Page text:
Conclusion and Discussion

The responses of students from Lake Forest College provide insight to promote undergraduate laboratory research and aid students in obtaining these skills and qualities. From the results we know that males and students not planning to go to graduate or medical school are less likely to think that research will benefit them. However, these two groups also reported being highly satisfied with the research experience after having completed their own research. Continued faculty support and encouragement to participate in independent research will help these students become more interested earlier and thus benefit these students more. One the other hand, females and students planning to go to medical school are less likely to value the time spent conducting research. Although this survey did not address which characteristics of research were unsatisfactory, a study by Lappatto (2004) found that students who were unsatisfied with their research experience specified that scientific writing, posing and testing a hypothesis, and supporting the “bigger picture” were underdeveloped by the experience. Perhaps these same attributes are lost among student researches at Lake Forest as well. To address this concern, professors leading a laboratory can point out student’s skills as they develop or further emphasize these skills to the students participating in their research.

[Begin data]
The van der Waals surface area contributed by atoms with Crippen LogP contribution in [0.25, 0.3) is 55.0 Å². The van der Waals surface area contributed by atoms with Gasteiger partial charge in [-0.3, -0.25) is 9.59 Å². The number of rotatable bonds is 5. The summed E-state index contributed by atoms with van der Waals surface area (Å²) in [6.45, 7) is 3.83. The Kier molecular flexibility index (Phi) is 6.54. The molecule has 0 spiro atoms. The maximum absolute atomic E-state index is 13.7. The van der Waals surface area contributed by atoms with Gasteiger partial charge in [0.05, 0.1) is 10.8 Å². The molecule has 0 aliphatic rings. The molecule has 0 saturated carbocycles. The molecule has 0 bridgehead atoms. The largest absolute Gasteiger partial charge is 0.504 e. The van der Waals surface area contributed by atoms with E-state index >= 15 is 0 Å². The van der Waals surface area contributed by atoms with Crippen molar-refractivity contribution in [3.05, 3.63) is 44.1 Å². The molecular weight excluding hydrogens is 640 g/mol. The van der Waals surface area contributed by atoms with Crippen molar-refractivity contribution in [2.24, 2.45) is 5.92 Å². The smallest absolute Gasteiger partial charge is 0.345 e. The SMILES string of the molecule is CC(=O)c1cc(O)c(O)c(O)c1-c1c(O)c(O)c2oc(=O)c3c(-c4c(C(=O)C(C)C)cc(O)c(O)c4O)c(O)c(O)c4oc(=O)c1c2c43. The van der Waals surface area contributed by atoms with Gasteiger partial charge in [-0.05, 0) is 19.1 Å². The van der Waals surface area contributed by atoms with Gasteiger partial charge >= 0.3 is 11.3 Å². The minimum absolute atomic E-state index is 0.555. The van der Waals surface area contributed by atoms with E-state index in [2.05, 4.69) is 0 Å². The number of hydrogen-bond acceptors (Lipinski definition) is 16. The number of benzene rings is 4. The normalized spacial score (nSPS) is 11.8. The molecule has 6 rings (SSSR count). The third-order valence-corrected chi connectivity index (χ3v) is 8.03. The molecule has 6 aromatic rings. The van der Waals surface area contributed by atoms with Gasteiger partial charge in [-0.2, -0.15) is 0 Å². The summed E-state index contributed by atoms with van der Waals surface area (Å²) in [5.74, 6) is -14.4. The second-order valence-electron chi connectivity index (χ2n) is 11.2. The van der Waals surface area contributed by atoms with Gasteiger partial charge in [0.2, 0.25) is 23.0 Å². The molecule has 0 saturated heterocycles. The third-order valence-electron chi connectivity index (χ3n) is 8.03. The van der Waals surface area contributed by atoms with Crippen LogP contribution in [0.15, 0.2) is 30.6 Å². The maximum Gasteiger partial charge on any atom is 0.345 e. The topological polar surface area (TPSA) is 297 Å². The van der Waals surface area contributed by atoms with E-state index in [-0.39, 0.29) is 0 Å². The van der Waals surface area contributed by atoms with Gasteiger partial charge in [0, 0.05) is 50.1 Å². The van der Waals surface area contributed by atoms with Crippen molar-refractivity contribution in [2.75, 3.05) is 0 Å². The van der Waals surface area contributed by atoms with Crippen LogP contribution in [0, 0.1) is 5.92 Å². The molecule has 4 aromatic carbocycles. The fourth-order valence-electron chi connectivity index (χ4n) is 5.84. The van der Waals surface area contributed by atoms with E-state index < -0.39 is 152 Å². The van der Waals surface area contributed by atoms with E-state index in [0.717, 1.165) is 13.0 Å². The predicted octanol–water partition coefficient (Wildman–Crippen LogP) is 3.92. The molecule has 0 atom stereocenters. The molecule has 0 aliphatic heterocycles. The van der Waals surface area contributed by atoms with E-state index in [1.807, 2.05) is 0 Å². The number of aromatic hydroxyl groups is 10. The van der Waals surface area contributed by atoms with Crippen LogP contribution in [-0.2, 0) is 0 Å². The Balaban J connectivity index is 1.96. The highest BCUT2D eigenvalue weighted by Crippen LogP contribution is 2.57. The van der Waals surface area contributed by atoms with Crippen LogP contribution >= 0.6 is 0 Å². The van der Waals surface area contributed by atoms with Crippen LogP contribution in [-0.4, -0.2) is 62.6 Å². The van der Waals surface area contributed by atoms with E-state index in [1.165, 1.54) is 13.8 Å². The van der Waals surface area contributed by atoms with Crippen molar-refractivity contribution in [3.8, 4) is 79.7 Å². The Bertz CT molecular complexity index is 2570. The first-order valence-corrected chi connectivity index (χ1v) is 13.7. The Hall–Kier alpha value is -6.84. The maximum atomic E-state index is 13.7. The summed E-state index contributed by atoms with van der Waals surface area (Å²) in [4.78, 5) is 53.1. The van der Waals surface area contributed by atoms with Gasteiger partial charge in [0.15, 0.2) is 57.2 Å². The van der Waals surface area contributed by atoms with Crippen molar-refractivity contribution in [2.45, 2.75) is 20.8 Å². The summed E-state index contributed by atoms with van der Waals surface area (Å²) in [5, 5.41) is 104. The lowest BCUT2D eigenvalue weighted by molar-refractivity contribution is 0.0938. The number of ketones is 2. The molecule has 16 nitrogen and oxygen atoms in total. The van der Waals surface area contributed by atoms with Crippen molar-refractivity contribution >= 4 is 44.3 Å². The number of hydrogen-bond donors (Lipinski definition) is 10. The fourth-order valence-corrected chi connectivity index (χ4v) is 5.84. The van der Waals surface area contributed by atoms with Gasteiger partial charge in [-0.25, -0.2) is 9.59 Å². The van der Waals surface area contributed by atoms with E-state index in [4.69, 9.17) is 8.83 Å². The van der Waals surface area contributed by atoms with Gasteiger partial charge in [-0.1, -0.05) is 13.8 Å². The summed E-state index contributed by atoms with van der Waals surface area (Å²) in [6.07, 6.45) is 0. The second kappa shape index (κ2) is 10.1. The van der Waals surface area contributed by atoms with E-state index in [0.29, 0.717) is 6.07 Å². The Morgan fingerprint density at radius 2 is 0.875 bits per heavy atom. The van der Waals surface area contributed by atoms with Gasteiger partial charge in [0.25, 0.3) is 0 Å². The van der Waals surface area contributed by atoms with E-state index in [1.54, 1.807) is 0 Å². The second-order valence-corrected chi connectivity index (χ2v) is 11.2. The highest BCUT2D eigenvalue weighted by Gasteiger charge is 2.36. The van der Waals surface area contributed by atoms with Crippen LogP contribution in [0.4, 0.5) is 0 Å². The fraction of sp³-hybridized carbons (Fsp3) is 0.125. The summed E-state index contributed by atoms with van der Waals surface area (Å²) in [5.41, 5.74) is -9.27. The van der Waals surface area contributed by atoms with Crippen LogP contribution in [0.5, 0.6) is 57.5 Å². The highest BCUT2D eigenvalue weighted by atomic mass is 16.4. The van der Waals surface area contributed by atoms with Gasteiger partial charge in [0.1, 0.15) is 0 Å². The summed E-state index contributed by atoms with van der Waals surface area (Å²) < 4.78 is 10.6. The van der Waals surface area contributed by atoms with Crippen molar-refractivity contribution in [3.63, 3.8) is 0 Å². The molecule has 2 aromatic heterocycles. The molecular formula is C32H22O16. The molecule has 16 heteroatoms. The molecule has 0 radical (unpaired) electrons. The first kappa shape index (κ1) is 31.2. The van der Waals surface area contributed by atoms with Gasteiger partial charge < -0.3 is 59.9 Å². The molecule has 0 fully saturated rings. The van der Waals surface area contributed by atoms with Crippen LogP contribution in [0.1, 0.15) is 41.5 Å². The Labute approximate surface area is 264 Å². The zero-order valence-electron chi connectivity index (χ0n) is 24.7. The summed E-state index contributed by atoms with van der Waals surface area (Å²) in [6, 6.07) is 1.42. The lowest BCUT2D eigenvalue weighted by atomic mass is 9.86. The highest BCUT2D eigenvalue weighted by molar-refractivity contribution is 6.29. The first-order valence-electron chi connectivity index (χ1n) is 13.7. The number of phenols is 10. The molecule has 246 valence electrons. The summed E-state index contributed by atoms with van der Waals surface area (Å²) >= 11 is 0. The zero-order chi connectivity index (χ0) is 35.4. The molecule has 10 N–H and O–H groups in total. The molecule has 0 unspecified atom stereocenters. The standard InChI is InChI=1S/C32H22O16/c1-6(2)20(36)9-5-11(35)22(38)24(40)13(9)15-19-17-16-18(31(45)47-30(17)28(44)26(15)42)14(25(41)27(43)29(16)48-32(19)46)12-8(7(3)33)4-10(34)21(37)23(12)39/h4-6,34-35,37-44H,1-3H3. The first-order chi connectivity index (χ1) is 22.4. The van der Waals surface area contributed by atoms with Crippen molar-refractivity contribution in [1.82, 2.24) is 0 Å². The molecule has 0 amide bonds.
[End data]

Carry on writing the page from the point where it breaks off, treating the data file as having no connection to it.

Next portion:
While many students at Lake Forest conduct research and are satisfied with the benefits and experience they gain, other students are still less likely to become involved or do not obtain the desired skills. In order to increase interest and satisfaction of the undergraduate research experience, professors and research advisors can promote research to specific  groups of students who may be less interested in research, males and students not planning to for medical or graduate school, and can emphasize and point out skills that students are learning through independent undergraduate research.


Chaplin, Susan B. (2003). Guided Development of Independent Inquiry in an Anatomy/Physiology Laboratory. Advan Physiol Educ. 27(4), 230-240.

Faust, J.L. and Paulson, D.R. (1998). Active Learning in the College Classroom. Journal on Excellence in College Teaching. 9(2), 3-24.

Kardash, CarolAnne M. (2000). Evaluation of an Undergraduate Research Experience: Perceptions of Undergraduate Interns and Their Faculty Mentors. Journal of Educational Physiology. 92(1), 191-201.

Lopatto, David. (2004) Survey of Undergraduate Research Experiences (SURE): First Findings. Cell Biology Education. 3, 270-277.



Eukaryon is published by students at Lake Forest College, who are solely responsible for its content. The views expressed in Eukaryon do not necessarily reflect those of the College.

Articles published within Eukaryon should not be cited in bibliographies. Material contained herein should be treated as personal communication and should be cited as such only with the consent of the author.